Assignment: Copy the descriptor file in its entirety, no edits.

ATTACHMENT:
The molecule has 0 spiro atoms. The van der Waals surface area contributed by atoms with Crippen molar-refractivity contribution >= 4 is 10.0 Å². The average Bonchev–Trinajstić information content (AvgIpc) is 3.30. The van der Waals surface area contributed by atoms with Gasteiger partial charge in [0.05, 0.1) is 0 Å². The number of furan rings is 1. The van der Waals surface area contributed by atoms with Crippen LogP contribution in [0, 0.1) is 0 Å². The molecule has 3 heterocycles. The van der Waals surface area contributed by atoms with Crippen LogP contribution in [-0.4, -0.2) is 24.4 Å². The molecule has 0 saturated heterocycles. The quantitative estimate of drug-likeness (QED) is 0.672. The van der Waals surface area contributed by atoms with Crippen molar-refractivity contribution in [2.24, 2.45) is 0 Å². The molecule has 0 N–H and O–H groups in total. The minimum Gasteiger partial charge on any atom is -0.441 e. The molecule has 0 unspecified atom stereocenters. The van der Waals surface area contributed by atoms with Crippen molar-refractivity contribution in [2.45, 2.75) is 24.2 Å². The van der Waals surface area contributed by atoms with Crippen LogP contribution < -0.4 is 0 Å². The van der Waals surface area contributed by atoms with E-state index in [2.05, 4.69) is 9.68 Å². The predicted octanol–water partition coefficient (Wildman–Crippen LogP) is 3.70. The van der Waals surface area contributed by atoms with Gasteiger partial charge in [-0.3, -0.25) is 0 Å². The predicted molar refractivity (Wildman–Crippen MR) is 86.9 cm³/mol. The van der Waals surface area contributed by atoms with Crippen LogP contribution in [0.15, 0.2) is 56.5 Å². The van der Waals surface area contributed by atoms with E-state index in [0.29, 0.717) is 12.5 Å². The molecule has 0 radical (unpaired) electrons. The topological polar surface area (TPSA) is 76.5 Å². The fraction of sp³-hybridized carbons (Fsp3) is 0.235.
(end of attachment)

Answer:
The molecule has 0 spiro atoms. The van der Waals surface area contributed by atoms with Crippen molar-refractivity contribution >= 4 is 10.0 Å². The average Bonchev–Trinajstić information content (AvgIpc) is 3.30. The van der Waals surface area contributed by atoms with Gasteiger partial charge in [0.05, 0.1) is 0 Å². The number of furan rings is 1. The van der Waals surface area contributed by atoms with Crippen LogP contribution in [0, 0.1) is 0 Å². The molecule has 3 heterocycles. The van der Waals surface area contributed by atoms with Crippen LogP contribution in [-0.4, -0.2) is 24.4 Å². The molecule has 0 saturated heterocycles. The quantitative estimate of drug-likeness (QED) is 0.672. The van der Waals surface area contributed by atoms with Crippen molar-refractivity contribution in [2.24, 2.45) is 0 Å². The molecule has 0 N–H and O–H groups in total. The minimum Gasteiger partial charge on any atom is -0.441 e. The molecule has 0 unspecified atom stereocenters. The van der Waals surface area contributed by atoms with Crippen molar-refractivity contribution in [2.45, 2.75) is 24.2 Å². The van der Waals surface area contributed by atoms with Crippen LogP contribution < -0.4 is 0 Å². The van der Waals surface area contributed by atoms with E-state index in [2.05, 4.69) is 9.68 Å². The predicted octanol–water partition coefficient (Wildman–Crippen LogP) is 3.70. The van der Waals surface area contributed by atoms with Gasteiger partial charge in [-0.3, -0.25) is 0 Å². The predicted molar refractivity (Wildman–Crippen MR) is 86.9 cm³/mol. The van der Waals surface area contributed by atoms with Crippen LogP contribution in [0.15, 0.2) is 56.5 Å². The van der Waals surface area contributed by atoms with E-state index in [0.29, 0.717) is 12.5 Å². The molecule has 0 radical (unpaired) electrons. The topological polar surface area (TPSA) is 76.5 Å². The fraction of sp³-hybridized carbons (Fsp3) is 0.235.